Tuesday, April 3, 2012

Mister Death's Blue-Eyed Girls by Mary Downing Hahn

It's the last day of school in 1956, and Nora and her friends are looking forward to summer.  Then the unthinkable happens.  In Nora's quite little suburban town where nothing ever happens, two girls have been shot and killed.  In the park.  In daylight.  And they were girls Nora knew.  The entire town breaks apart and the blame falls on one of the girls' ex-boyfriend, who swears he's innocent.

This was really heavy.  It's based on a true event that Mary Downing Hahn lived through in June of 1955.  While Mister Death's Blue-Eyed Girls is fictional, it pulls heavily from Hahn's own memories of that time, which she has never forgotten.  She talks a bit about the actual event at the end of the book and how she wanted to write about it for a long time.

The evening before the shooting there was a party and all the high school kids are together having a great time.  The next day two girls, Cheryl and Bobbi Jo, have been shot and killed in the park.  Cheryl's ex-boyfriend Buddy is accused of the crime.  Everyone in town is sure he did it.  Nora is not so sure, however.  It difficult for her to voice this though, because everyone else is so certain.

After the death of the girls, the book more deeply explores two things: Nora's depression and how people treat someone who's been accused of a crime.  Even though Nora wasn't close friends with either of the girls, she's incredibly affected by their deaths.  She loses her faith in religion - why would God let a thing like this happen?  She's freaked out knowing that if she and Ellie hadn't overslept and missed walking to school with Cheryl and Bobbi Jo, they'd probably be dead too.  Most of all, it's the fact that the world she always imagined has been shattered.  She is not safe, she never was safe and she can never feel safe again.  There's no way to protect herself or the people she cares about from the bad things in the world.  Nora feels alone in these thoughts.  Everyone else seems to be fueled by either their faith in God, which Nora no longer has, or their anger at Buddy, who Nora doesn't think killed the girls.  Nora sinks in to depression, not eating, not wanting to leave her house.  It's the 50s, and depression as a result a traumatic event wasn't common knowledge.  People become frustrated with Nora because she's not moving on.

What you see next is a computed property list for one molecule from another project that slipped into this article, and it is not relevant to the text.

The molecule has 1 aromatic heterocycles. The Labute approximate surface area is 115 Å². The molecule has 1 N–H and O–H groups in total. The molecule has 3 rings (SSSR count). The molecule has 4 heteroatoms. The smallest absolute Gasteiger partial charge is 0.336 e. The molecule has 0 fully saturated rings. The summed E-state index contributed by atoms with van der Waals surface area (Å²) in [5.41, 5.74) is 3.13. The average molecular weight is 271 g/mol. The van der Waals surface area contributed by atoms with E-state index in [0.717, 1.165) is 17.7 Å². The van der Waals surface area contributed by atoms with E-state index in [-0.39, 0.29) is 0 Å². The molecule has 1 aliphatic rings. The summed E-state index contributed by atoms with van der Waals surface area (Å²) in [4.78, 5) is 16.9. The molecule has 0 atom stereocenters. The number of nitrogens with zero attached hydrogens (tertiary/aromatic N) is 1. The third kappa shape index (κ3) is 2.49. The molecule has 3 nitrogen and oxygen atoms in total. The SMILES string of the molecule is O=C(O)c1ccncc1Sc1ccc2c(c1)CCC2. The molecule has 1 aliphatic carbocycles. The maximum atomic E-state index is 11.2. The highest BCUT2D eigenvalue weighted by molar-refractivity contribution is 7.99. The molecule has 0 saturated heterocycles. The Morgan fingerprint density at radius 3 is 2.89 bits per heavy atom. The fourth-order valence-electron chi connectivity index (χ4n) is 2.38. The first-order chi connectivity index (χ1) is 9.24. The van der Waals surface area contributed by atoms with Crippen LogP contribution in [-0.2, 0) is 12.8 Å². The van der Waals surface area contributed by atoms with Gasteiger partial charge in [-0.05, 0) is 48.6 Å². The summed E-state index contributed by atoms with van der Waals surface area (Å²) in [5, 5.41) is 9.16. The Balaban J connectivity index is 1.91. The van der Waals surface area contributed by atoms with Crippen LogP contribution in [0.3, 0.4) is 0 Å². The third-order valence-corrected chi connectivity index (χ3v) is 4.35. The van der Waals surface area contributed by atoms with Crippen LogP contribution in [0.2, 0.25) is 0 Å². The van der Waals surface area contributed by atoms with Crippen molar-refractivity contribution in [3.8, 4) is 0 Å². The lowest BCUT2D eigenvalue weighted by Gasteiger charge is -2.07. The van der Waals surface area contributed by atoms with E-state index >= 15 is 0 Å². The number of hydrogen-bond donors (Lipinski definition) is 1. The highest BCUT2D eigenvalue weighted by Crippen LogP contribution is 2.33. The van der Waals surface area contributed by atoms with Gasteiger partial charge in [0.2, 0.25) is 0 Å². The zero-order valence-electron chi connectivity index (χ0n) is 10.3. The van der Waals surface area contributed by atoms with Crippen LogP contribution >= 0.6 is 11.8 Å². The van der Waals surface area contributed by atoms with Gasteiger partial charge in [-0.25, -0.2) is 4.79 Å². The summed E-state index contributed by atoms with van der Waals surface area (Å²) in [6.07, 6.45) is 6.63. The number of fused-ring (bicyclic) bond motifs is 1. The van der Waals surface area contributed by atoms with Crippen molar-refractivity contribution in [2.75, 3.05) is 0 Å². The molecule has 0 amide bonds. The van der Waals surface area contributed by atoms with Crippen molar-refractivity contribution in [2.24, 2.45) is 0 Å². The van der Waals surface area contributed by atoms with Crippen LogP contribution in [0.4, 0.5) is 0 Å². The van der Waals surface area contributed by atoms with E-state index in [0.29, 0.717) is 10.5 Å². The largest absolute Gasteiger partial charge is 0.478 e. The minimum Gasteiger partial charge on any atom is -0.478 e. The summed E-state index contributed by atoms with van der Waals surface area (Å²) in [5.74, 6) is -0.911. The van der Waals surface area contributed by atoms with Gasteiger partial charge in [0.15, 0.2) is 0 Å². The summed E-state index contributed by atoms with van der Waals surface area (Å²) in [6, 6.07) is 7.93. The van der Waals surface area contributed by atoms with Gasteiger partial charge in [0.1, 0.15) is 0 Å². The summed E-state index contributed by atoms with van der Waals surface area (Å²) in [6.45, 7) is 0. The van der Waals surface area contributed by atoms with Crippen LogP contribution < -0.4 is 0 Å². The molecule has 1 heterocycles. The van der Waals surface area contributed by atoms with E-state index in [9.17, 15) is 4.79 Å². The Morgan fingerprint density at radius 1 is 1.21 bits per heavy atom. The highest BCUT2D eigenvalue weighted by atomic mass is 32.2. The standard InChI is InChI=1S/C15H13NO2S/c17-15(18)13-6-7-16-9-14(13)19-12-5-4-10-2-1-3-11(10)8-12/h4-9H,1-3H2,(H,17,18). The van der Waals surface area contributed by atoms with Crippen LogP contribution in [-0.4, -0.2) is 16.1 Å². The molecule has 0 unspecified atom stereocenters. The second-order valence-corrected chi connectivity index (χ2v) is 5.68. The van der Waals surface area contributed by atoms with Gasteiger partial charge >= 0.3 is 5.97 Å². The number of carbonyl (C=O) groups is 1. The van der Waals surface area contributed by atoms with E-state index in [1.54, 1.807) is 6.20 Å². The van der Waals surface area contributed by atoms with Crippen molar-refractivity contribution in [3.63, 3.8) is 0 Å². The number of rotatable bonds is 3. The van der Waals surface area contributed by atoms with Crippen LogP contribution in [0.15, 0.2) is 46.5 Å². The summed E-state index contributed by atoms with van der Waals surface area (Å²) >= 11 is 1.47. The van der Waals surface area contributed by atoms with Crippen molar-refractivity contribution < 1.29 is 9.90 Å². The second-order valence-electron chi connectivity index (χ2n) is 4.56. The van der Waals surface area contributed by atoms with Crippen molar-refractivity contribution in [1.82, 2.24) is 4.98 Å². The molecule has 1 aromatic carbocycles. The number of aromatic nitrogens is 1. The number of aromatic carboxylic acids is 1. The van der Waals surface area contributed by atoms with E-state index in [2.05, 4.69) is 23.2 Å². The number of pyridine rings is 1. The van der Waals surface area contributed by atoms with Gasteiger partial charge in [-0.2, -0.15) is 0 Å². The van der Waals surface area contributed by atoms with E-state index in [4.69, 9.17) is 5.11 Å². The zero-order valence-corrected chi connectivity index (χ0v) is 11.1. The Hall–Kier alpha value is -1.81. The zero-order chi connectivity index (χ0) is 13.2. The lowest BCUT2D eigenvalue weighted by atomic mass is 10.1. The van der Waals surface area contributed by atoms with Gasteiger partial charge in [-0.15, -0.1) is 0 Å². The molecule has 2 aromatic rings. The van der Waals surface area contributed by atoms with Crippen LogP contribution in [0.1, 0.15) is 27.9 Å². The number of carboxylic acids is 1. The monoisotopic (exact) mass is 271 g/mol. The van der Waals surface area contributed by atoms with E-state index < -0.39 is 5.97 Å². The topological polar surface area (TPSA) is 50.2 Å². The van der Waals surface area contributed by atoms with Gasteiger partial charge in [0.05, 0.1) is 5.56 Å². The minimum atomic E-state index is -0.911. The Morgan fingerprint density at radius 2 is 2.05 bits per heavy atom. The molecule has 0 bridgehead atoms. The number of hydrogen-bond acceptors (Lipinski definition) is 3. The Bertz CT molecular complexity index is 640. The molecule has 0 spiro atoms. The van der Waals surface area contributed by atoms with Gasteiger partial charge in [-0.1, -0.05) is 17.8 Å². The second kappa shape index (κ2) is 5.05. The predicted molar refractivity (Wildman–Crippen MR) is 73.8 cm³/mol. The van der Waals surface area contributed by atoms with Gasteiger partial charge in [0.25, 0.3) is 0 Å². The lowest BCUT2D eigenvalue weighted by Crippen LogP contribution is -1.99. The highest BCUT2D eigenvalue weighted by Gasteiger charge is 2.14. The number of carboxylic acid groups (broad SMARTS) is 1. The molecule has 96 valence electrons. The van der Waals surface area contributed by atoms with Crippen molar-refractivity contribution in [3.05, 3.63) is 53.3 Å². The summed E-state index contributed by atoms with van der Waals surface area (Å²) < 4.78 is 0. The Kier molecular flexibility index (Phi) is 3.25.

Buddy is accused of the murders immediately.  All Cheryl and Bobbi Jo's friends saw how angry he'd been at the party the night before.  And then the next day they're dead.  He's an obvious target.  After several days of questioning, he's released.  There's no evidence against him at all.  The town, however, doesn't care about this.  They've decided that Buddy is the killer, and now he's a killer who's going to get away with it.  Buddy is shunned and at times physically attacked.  He ends up joining the Navy to get away.  This event stays with him his entire life, however.  How could it not?

The book is told in the voice of Buddy and Nora, but there's a third prospective as well.  It is the voice of the actual killer.  The actual killer is also a high school student, one no one ever notices.  He killed them because they had made fun of him, and they deserved it.  The killer never feels any remorse over the girls' deaths, and he is never caught.

Mister Death's Blue-Eyed Girls comes out April 17, 2012.

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